The Power Of Scrapbook Journaling

Written by Elaine Clay

Continued from page 1

- Where :: where isrepparttar event in your photo taking place? Give some background information.

- When :: when wasrepparttar 116208 photograph taken? Give a specific date and includerepparttar 116209 year if possible.

- Why :: why did you use this photo? Does it show a special event like a wedding or a milestone birthday? Explain why it is so memorable.

Tellrepparttar 116210 story…

Don’t be afraid of scrapbook journaling. Just ask yourself, "What would I want to tell future generations aboutrepparttar 116211 photos on my page?" and then write it down.

A tip to remember is that all stories have a beginning, a middle and an end.

For example, a nice way to start off your scrapbooking journaling is to give your album a title page. Use one of your favorite photos and write down who or what your album is about, you can even include famous sayings, quotes or a special poem if you want.

This leads nicely ontorepparttar 116212 'middle' part of your story,repparttar 116213 actual scrapbook pages and when you get torepparttar 116214 'end' make a page about yourself. Perhaps use a picture of you working on one ofrepparttar 116215 pages and explain why you have maderepparttar 116216 scrapbook.

Elaine Clay is the owner of - your one-stop online scrapbooking resource. Find inspiration, increase your creativity and have fun with our helpful tips, ideas, articles and much more.

Feel free to use the this article - provided it is published in it’s entirety, with my resource box and a “live” clickable link to:

Photography 101 Part 2

Written by Kelly Paal

Continued from page 1
Nowrepparttar hard part practice all these principles atrepparttar 116207 same time. It’s not easy! Now you really know why photographers take years to really learn their craft. This week’s assignment: Let’s break this down into four assignments. You’ll need four rolls of film. Roll one, fill your available space. Shoot pictures of whatever you like, but get closer. Eliminate distractions from your image. Keeprepparttar 116208 focus of your image on whatever it was that made you want to take that photo. Roll two, forms. Here’s an old stand by that I did in college. Get out an assortment of vegtables and fruit from your kitchen. Put a sheet down on your table, no distractions, shoot an entire roll ofrepparttar 116209 veggies and fruit making sure that your rearrange with each shot. Make sure you study your results and see which forms looked best. Roll three, Contrast, you can do this in B&W film if you want to. Take a shot ofrepparttar 116210 flower in your garden inrepparttar 116211 early morning, afternoon, and sunset. Shoot some portraits atrepparttar 116212 same times, by candlelight too. When you seerepparttar 116213 results you will be surprised. Roll four, color. Userepparttar 116214 vegtables again, this time paying attention torepparttar 116215 colors. If you can tell me why a red tomato looks best on a green bed of lettuce orrepparttar 116216 orange sunset withrepparttar 116217 purple clouds is so captivating then you’ve figured out some of color theory. If you have some specific questions please visit my Photography Forum at: and post your question there.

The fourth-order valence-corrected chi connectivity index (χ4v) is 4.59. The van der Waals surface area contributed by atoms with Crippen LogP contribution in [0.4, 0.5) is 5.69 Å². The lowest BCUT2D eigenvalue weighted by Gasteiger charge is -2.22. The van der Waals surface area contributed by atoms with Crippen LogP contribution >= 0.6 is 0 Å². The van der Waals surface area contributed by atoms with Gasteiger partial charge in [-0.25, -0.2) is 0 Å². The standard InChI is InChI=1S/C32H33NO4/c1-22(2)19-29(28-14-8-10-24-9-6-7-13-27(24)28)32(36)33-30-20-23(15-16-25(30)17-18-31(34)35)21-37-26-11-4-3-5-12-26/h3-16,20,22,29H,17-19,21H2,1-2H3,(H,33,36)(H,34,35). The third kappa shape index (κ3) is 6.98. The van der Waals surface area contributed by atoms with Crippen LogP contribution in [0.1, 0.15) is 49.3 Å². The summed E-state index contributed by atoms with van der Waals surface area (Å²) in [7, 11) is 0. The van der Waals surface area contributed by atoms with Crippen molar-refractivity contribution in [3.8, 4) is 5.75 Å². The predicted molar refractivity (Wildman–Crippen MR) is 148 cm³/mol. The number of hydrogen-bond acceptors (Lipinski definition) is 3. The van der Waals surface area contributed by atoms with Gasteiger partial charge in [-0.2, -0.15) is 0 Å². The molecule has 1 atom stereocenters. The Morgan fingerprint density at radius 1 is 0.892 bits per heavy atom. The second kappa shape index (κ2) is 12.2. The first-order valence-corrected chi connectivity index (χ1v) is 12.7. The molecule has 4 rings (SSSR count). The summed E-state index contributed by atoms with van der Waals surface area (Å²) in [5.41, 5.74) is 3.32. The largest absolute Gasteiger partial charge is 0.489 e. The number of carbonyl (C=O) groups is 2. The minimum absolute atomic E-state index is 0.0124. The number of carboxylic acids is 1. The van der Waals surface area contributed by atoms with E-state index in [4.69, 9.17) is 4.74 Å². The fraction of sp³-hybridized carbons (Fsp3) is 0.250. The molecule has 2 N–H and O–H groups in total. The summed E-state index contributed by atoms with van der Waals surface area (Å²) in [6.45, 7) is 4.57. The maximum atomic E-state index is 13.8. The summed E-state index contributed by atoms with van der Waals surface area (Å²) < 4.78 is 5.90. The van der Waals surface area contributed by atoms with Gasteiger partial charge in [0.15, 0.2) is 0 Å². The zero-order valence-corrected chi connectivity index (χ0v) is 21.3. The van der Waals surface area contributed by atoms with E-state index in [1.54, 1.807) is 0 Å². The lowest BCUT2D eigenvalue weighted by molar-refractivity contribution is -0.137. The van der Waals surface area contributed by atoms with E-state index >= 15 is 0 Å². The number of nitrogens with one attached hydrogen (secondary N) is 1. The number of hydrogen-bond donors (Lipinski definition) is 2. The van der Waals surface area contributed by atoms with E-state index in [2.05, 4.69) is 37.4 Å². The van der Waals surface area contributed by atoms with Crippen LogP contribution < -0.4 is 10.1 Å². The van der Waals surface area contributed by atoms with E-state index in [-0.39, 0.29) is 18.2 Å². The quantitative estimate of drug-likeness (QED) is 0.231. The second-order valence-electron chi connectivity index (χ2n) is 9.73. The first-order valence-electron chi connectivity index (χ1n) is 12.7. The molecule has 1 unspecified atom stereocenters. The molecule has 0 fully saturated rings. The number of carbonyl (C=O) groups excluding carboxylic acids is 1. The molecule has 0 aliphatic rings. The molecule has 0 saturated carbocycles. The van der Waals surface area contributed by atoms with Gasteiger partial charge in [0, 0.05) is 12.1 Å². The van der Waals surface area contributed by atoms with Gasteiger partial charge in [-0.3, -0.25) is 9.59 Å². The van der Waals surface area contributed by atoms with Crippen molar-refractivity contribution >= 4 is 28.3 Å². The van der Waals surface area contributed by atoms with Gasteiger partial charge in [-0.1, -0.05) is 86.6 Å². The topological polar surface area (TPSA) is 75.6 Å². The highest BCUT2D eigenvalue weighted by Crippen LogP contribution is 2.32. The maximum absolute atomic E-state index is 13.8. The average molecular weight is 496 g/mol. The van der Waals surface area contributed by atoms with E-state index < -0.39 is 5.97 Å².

Copyright 2004 Kelly Paal Kelly Paal is a Freelance Nature and Landscape Photographer, exhibiting nationally and internationally. Recently she started her own business Kelly Paal Photography ( She has an educational background in photography, business, and commercial art. She enjoys applying graphic design and photography principles to her web design.

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